BERRI has been dubbed "the new gold standard" (Independent Children's Homes Association) and "the missing link in the childcare system" (Sir Martin Narey). The DfE said "We have scoped the field and have found nothing similar. BERRI is the only tool to bring data to inform practise frameworks in children's social care"

BERRI is currently used in over 300 children's homes, as well as fostering agencies, secure units, schools and therapy services. Many children have been monitored with BERRI over time for several years, and BERRI has built a unique UK database of over 1400 children in residential care alone, meaning it provides market-leading insights about how individual children compare to the wider populations in specialist placements. Data about how children’s scores change over time when using differing placement providers and services give unique insights into the efficacy and value for money of such services. We also understand the impact of different life events, including changes to contact, other children joining or leaving the placement, or school exclusion – as well as the more recent impact of the coronavirus and related restrictions on the mental health of children in Care.

3. Data Protection and Team expertise

BERRI has been carefully designed with stringent data protection, which is why it is widely used in secure units, NHS and Local Authority services. BERRI does not record “personal data” about the children (as defined by GDPR and the Data Protection Act). This means BERRI records are anonymous strings of numbers that would be worthless to a hacker, even though carers and professionals can identify which record belongs to the child they are working with and produce individualised reports about them. BERRI staff are all DBS checked, and the clinicians behind BERRI have full professional accreditation and HCPC registration.

Dr Silver, the consultant Clinical Psychologist who designed BERRI is a national expert in the mental health of Looked After Children. Her book “Attachment in Common Sense and Doodles” is highly regarded, and she has written and contributed to numerous policy documents. She gave evidence to a recent government select committee on children’s social care. Dr Silver has led both NHS and multi-agency specialist CAMH services for Looked After and adopted children, and delivered a nationwide service development program within a major children’s residential care provider, training over 1000 staff, as well as designing and delivering a psychological care pathway for the service. She has also completed more than 250 expert psychological assessments of children and families for the family courts, and authored best practise guidelines for practitioner psychologists working in this context.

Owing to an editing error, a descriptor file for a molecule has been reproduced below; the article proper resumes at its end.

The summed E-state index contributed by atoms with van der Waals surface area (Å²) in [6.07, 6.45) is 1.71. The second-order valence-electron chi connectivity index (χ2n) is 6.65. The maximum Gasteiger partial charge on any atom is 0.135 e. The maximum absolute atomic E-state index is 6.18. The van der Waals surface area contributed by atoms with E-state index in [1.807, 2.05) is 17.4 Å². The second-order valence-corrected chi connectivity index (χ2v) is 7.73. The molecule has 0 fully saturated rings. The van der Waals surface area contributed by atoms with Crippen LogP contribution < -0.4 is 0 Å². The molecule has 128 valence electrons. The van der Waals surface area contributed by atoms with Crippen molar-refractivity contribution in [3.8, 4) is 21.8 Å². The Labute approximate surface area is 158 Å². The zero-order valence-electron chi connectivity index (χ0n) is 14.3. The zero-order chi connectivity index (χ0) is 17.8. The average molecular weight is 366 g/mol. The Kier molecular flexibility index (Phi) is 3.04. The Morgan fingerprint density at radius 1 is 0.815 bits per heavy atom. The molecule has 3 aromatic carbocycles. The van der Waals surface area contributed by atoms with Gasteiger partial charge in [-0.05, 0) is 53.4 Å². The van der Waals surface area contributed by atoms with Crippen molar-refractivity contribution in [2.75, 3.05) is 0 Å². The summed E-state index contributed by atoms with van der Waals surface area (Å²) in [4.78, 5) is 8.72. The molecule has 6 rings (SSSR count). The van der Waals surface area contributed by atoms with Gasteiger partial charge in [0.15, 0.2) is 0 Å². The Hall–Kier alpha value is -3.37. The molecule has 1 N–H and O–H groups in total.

4. The evidence for BERRI

a) Improved outcomes for vulnerable children:

Scores improve by an average of 14% over the first six months of using BERRI. Carers consistently report understanding the children better and feeling more supported in their role. Concerns are identified earlier and crises can be averted. By identifying needs effectively more children get the opportunity to live within families, and there is a reduction in placement breakdowns. Improved mental health and more stable placements are likely to lead to more positive outcomes in adult life.

b) The benefits to commissioners:

Our pilots have shown local authorities can potentially save up to 20% of their residential care budget by using BERRI. This is primarily because of the opportunity to identify “step-down” candidates who can be moved from residential to family-based placements. This typically saves £120,000 per child per year - with savings realised within the same financial year and often lasting for the remainder of the child’s care journey. There is also the opportunity to contract differently with specialist/residential placement providers, building in periodic reviews in which the child can progress towards family care and/or using payment-by-results elements or renegotiating costs for children who are well-settled and no longer in crisis or requiring enhanced staffing ratios.